Update: The FCC on Friday afternoon announced it would grant the emergency waiver to help Jewish centers facing threats to identify anonymous callers.
Jewish community centers across the country are confronting a wave of anonymous bomb threats, which have led to panic and dozens of evacuations since the start of 2017. In response, a powerful politician is asking the Federal Communications Commission to take a step that would make it easier to identify, and possibly catch, the perpetrators.
In a public letter this week, Sen. Chuck Schumer (D-NY) asked FCC Chairman Ajit Pai to consider issuing a waiver that would let the Jewish centers get around “No Caller ID” and other features that provide a way for those making the threats to disguise their identity.
Normally, phone companies are forbidden from disclosing a number that a caller wants to keep hidden, except in cases where law enforcement gets a warrant. But in a case last year, involving a school district assailed by a hoaxer who triggered multiple SWAT team visits, the FCC granted an exception that allowed the district to see the true origin of the calls.
Now, Schumer wants the agency to do the same for dozens of Jewish centers, which would give them a better chance at uncloaking those making the threats.
“We cannot give these fear-mongering criminals protection when they are instilling hate and panic,” said Schumer, noting there have been dozens of bomb threats directed at centers in 27 states this year, which in many cases have affected preschoolers and caregivers.
A FCC spokesperson said the agency is considering the request. He also referred to a statement in which Chairman Pai expressed concerned about the wave of threats directed at the Jewish community, and said the agency is “actively exploring” ways to help the centers and law enforcement quickly respond to the threats.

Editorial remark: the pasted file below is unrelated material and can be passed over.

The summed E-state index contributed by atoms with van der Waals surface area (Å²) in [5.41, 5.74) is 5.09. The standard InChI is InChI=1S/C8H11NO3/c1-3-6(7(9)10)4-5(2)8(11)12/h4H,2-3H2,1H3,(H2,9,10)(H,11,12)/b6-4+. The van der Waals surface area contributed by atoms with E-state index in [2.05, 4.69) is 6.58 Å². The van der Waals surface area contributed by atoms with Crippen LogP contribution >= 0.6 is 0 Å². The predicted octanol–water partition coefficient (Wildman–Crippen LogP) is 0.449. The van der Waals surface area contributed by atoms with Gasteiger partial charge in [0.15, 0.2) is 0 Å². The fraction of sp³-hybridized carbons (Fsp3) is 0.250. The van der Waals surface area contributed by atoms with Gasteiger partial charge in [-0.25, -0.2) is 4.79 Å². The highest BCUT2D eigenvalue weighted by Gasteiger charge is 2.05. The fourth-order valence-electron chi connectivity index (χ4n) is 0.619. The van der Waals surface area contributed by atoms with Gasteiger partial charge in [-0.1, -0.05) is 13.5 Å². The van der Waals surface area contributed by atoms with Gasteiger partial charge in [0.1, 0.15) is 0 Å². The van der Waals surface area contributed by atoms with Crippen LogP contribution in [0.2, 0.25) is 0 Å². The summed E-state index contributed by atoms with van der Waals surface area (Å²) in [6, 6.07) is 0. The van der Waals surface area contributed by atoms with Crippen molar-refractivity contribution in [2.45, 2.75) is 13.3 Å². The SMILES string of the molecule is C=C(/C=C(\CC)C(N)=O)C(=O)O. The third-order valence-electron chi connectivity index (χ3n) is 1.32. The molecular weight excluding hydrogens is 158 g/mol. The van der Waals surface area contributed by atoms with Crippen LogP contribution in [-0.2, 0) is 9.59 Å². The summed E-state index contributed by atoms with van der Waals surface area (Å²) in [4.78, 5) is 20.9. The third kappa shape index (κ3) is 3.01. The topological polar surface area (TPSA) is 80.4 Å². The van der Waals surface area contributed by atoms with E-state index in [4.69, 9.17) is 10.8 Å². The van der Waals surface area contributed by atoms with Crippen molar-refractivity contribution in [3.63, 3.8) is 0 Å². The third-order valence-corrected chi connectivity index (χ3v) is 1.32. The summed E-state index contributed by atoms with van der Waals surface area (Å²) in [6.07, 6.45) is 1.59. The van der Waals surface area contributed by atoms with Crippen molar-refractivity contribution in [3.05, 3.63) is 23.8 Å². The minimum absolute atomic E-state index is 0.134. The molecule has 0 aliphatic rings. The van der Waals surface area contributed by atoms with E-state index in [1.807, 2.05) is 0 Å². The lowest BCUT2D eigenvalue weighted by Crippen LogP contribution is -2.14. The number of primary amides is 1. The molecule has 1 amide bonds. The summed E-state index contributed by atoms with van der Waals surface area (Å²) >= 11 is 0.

According to Harold Feld, a lawyer and FCC expert at the advocacy group Public Knowledge, the challenge of the anonymous threats is that it’s become easier than ever to disguise a phone number.
“With modern technology, it’s easy to forge a phone number. You can pretend to be a home phone number by using an Internet address [such as one from Skype]. You can also use a burner number and get rid of the phone,” Feld said, referring to the wide variety of apps or cheap phones that offer cheap “burner” numbers.
While law enforcement can go through the courts in order to ask a phone company to turn over information identifying the threat’s source, the process can take weeks—making it that much harder to find the perpetrator. On the other hand, if the Jewish centers (or other threat recipients) can bypass the blocking methods, and get the source of the call in real-time, it could be easier to find the culprit.
The process of bypassing systems that disguise a caller is an exceptional one, says Feld, because such systems offer valuable privacy protection to consumers who pay for it and many others. He notes that many political figures in Washington use Caller ID block and unlisted numbers to prevent people capturing their numbers and harassing them.
But in the case of the Jewish centers, Feld feels bypassing the blocks is reasonable, even though it will disclose the numbers of anyone who uses them, because the situation involves a serious, repeated threat against specific targets. He also said the FCC waiver has a good chance of reducing the threats.
“It can help dissuade them. We’ve seen that terrorist and hate groups are good at using existing technology—you don’t have to be a hacker genius to get a burner phone or forged number,” said Feld, adding they would have a harder time if the FCC issues the waiver.
The FCC spokesperson did not say how long it would take Pai and the agency to consider or approve Schumer’s request. But it took under two months for the school district to get a waiver last year, which suggests the process will take about the same amount of time for the Jewish groups.